So, perhaps the moral is that you should always wear the most appropriate shoes for the occasion – even in your dreams.
5. Speaking of Weddings
In Hungary, grooms drink a celebratory toast from their bride’s wedding slipper. Here’s to good foot hygiene.
6. Dressed For Every Occasion
Marie Antoinette, the ever-stylish Queen of France in the 18th century, was said to have 500 pairs of shoes. Moreover, she wore a pair of high heels to her execution on October 16, 1793.
That may be a bit much. Here is a list of shoes every woman should have in her arsenal.
7. Speaking of Large Collections
While Marie Antoinette’s shoe collection was certainly impressive, it wouldn’t stack up to that of Imelda Marcos, the former First Lady of the Philippines. Marcos was said to have a collection of over 3,000 shoes.
On a side note, Mrs. Marcos also had over 500 gowns and over 1,000 handbags. Not exactly facts about shoes, but worth knowing nonetheless.
On another side note, the fetish of collecting high-heeled footwear is called Altocalciphilia.
8. Average Collections
Speaking of facts about shoes, the average American woman owns 30 pairs of shoes and spends about $300 on footwear every year. Also, 60% of them regret at least one of their shoe purchases.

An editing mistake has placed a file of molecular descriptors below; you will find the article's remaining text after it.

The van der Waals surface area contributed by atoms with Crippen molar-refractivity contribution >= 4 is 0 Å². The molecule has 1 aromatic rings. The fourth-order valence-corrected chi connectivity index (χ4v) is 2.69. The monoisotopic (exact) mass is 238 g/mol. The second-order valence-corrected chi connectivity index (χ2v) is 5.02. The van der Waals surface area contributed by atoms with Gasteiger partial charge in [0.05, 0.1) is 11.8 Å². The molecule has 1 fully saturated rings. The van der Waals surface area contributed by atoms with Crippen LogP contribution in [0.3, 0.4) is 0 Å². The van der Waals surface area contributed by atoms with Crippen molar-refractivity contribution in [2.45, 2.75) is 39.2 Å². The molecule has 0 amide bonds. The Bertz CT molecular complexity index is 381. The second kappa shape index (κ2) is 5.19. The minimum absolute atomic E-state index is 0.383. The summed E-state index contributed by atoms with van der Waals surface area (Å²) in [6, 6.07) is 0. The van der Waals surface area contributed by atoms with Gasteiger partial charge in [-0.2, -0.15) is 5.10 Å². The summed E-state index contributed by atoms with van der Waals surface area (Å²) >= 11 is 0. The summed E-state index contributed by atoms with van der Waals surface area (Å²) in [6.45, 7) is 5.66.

9. Measuring Up
To say that measuring shoe size has come a long way would be an understatement. The first method was established in Britain in the 1300s by King Edward IV.
The good king’s method? Barleycorns, of course. The king declared that three barleycorns equaled one inch, thus creating a standard for sizing.
Meanwhile, did you know that your shoe size can change during your adult life? That’s because feet flatten out. Meaning the length and width could change.
10. More Than Just The Science Guy
Bill Nye the Science Guy has made himself one of the most popular and recognizable scientists on the planet thanks to his nerdy-but-cool television show.
When it comes to facts about shoes, however, there’s a spot reserved for The Science Guy. That’s because he’s developed a ballet slipper that helps protect the dancers’ feet from the rigors of their craft.
11. Lost And Gone Forever
No list concerning facts about shoes would be complete without something about outer space footwear. That said, did you know that the boots that U.S. astronaut Neil Armstrong wore to walk on the moon are somewhere floating around in space?
Why? Because Armstrong discarded them after his moonwalk for fear of contamination.
12. Knowing Right From Left
Until 1818, there was no such thing as a right or left shoe. What you saw is what you got. If somebody said you had ‘two left feet,’ perhaps they meant it literally.
13. The Ladies Of The Night
Let’s face it, extravagant footwear and prostitution go at least somewhat hand-in-hand. In Renaissance-era Venice, prostitutes walked (and we use the term loosely) around in 30-inch heels. In fact, high heels are almost considered part of the trade.
However, heels served a more practical purpose for prostitutes in the glory days of Rome. With heels, these ladies could leave messages in the sand for potential customers.